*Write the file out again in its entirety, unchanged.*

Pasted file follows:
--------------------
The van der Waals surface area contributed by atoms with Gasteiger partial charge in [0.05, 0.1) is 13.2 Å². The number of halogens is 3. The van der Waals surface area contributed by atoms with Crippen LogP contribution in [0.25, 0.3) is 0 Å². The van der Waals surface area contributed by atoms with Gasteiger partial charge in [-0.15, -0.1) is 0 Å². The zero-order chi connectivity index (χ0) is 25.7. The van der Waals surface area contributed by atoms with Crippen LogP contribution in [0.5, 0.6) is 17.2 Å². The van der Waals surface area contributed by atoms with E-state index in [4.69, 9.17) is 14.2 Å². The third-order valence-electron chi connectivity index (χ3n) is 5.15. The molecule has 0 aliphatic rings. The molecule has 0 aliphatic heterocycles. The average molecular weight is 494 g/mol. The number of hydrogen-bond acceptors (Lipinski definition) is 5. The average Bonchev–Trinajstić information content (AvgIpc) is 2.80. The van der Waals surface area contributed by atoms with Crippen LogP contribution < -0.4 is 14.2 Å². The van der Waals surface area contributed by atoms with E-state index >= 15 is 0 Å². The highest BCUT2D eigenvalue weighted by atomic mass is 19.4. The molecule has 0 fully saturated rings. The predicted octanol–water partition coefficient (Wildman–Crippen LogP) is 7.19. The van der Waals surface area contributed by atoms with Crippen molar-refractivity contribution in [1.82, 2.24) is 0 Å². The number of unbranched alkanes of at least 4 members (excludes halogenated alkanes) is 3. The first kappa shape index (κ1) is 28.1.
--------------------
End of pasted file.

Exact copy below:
The van der Waals surface area contributed by atoms with Gasteiger partial charge in [0.05, 0.1) is 13.2 Å². The number of halogens is 3. The van der Waals surface area contributed by atoms with Crippen LogP contribution in [0.25, 0.3) is 0 Å². The van der Waals surface area contributed by atoms with Gasteiger partial charge in [-0.15, -0.1) is 0 Å². The zero-order chi connectivity index (χ0) is 25.7. The van der Waals surface area contributed by atoms with Crippen LogP contribution in [0.5, 0.6) is 17.2 Å². The van der Waals surface area contributed by atoms with E-state index in [4.69, 9.17) is 14.2 Å². The third-order valence-electron chi connectivity index (χ3n) is 5.15. The molecule has 0 aliphatic rings. The molecule has 0 aliphatic heterocycles. The average molecular weight is 494 g/mol. The number of hydrogen-bond acceptors (Lipinski definition) is 5. The average Bonchev–Trinajstić information content (AvgIpc) is 2.80. The van der Waals surface area contributed by atoms with Crippen LogP contribution < -0.4 is 14.2 Å². The van der Waals surface area contributed by atoms with E-state index >= 15 is 0 Å². The highest BCUT2D eigenvalue weighted by atomic mass is 19.4. The molecule has 0 fully saturated rings. The predicted octanol–water partition coefficient (Wildman–Crippen LogP) is 7.19. The van der Waals surface area contributed by atoms with Crippen molar-refractivity contribution in [1.82, 2.24) is 0 Å². The number of unbranched alkanes of at least 4 members (excludes halogenated alkanes) is 3. The first kappa shape index (κ1) is 28.1.